Demonstrating Value

By Susan Fenner, Ph.D.

Demonstrating ValueIf you want to track down the number of lawsuits filed within the past year against businesses and educational institutions, good luck. There are so many of them, you could scroll through page after page on Google and still not find a total number. But, the point is made – each year more organizations are being held accountable for things they did and didn’t do. Sexual harassment, discrimination, breach of personal data, workplace violence, ADA/FMLA/ACA/DOMA/OSHA, product liability, and more. One suit affecting educators is graduating students when they don’t have the skills they are purported to have and/or can’t get jobs.

In today’s crazy marketplace, there are more job seekers than openings, more demands on skills and qualities from employers, and less taking of an applicant’s word on proficiencies listed on a résumé. So, what’s the answer? One answer used by many institutions is certification. And many use the Office and Proficiency Assessment Certification (OPAC).

Certification is demonstrated proof that a student is exiting a program with identified skills as measured by an assessment that is valid, reliable, and verifies to an employer that a student has all the proficiencies needed for a job. Why is this a win/win/win?

Schools are winners because they have solid proof that their programs do what they say they will do – graduate students with the skills employers say they want, as shown by independent test scores. There’s no “Yeah, I can ‘do’ Word and Excel and Access.” Applicants will have a certification that outlines all the functions they have mastered.

Employers will know they can rely on that institution for qualified candidates who meet established criteria for entry-level positions. No more guessing. They know the skills these workers bring to the job. Candidates will have computer, reading and writing, financial, business functions, data entry, customer service, and other soft skills for today’s workplace. Most companies are no longer are posting jobs for data-entry or bookkeeping; they want someone who can do it all. They want employees with technology and people skills, employees who can cross-function and do it all. These are the employees with recognizable talents who can be groomed for more responsibilities and promotions.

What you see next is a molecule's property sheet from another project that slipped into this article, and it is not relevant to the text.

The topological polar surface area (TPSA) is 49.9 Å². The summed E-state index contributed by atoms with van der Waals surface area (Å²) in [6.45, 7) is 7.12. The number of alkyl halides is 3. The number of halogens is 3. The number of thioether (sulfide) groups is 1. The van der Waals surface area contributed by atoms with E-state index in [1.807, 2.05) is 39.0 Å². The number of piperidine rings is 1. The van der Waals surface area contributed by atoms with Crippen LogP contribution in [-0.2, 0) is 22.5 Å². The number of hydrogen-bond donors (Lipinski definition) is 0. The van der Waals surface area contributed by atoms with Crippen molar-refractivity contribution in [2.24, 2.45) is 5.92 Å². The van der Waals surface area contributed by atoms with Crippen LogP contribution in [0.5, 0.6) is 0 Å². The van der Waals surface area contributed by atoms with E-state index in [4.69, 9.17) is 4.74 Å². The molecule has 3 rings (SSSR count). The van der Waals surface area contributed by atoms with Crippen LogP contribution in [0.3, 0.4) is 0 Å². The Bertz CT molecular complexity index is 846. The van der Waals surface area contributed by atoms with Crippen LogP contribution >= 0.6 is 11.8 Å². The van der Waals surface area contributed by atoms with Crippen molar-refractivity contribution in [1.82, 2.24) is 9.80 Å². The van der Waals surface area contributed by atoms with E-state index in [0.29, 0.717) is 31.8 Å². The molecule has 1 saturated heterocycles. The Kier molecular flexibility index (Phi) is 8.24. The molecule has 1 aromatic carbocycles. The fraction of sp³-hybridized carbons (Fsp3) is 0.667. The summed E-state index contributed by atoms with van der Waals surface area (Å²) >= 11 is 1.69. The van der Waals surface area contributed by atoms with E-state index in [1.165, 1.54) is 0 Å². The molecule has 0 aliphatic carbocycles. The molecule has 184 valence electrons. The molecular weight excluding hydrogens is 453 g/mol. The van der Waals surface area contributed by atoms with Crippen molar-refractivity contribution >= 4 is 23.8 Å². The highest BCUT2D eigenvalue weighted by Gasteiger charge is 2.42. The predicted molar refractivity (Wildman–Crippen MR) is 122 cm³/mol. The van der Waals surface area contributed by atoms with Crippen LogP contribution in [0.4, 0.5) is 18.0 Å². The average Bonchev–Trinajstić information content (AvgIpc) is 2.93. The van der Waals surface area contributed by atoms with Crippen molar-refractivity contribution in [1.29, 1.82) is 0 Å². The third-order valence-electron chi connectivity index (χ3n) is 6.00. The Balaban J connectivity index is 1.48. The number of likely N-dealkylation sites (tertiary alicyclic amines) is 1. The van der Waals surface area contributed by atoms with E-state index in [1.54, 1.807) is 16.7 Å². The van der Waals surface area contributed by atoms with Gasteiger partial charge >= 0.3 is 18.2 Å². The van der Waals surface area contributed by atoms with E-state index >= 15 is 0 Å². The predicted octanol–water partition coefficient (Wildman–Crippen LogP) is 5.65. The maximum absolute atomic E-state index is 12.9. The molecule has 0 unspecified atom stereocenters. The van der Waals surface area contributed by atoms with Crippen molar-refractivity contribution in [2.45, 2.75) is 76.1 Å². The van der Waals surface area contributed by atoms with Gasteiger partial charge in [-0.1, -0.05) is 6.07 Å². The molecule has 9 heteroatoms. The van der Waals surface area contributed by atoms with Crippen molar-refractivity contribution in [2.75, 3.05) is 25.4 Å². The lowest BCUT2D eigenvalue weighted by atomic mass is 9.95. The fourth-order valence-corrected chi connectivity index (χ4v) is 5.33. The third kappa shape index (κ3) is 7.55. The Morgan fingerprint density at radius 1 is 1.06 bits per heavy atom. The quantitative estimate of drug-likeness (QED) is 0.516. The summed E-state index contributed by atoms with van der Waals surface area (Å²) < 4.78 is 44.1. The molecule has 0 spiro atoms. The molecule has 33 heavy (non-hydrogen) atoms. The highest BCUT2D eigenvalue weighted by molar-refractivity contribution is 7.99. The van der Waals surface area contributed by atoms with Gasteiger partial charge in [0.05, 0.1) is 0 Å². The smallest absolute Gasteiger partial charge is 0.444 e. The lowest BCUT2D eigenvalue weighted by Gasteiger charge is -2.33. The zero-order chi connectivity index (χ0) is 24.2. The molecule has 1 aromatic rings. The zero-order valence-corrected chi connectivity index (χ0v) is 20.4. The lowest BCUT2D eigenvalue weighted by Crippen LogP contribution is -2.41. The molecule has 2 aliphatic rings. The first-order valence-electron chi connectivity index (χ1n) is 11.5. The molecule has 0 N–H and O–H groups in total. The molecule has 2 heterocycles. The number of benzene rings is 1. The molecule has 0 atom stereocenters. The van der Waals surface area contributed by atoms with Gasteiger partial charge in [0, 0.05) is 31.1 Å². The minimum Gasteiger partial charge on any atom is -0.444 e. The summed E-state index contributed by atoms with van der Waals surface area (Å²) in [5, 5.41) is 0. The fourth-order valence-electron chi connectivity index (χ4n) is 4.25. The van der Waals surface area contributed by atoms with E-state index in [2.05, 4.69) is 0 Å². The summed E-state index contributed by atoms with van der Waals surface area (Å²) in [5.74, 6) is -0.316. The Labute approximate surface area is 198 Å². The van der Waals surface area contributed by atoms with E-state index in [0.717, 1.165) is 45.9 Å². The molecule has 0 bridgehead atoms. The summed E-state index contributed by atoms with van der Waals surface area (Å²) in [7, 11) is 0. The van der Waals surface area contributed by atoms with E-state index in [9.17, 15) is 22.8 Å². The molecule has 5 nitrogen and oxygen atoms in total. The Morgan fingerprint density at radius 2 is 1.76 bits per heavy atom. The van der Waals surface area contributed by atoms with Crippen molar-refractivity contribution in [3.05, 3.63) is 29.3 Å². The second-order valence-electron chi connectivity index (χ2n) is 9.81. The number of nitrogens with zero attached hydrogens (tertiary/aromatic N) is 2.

Students are definitely winners because they get what they paid and worked for – the skills to get them a good-paying job that matches their interests and abilities, with opportunities for advancement. When all else is equal, which candidate do you think will be offered the job – the one with words on a résumé or the one with a certification? Hands down, certification trumps a candidate’s say-so.

And back to lawsuits… As they pile up more each year, you will be putting your institution in an unassailable position and putting your reputation and results on the line. There will be no question that you produce successful, employment-ready students who can easily compete with others. You have proven winners to show employers. The only Google pages you will appear on will be “excellent business programs.”

About the Author

Susan Fenner, Ph.D.Susan Fenner, Ph.D. has made a career out of following workplace and workforce trends. For more than 25 years, she was the Manager of Education and Professional Development for the International Association of Administrative Professionals (IAAP) and now serves as the Chief Learning Architect for Speakers You Need (SyN), a consortium of subject-matter experts who provide training to organizations. She was the Admin Support Advisor on Monster, and had columns in Office Solutions and OfficePro magazines. She was also the General Editor for The Complete Office Handbook. Susan has worked with business educators and corporations to prepare office professionals to excel in their roles. She has also worked with educators to develop a business/administrative curriculum used throughout the U.S. and Canada.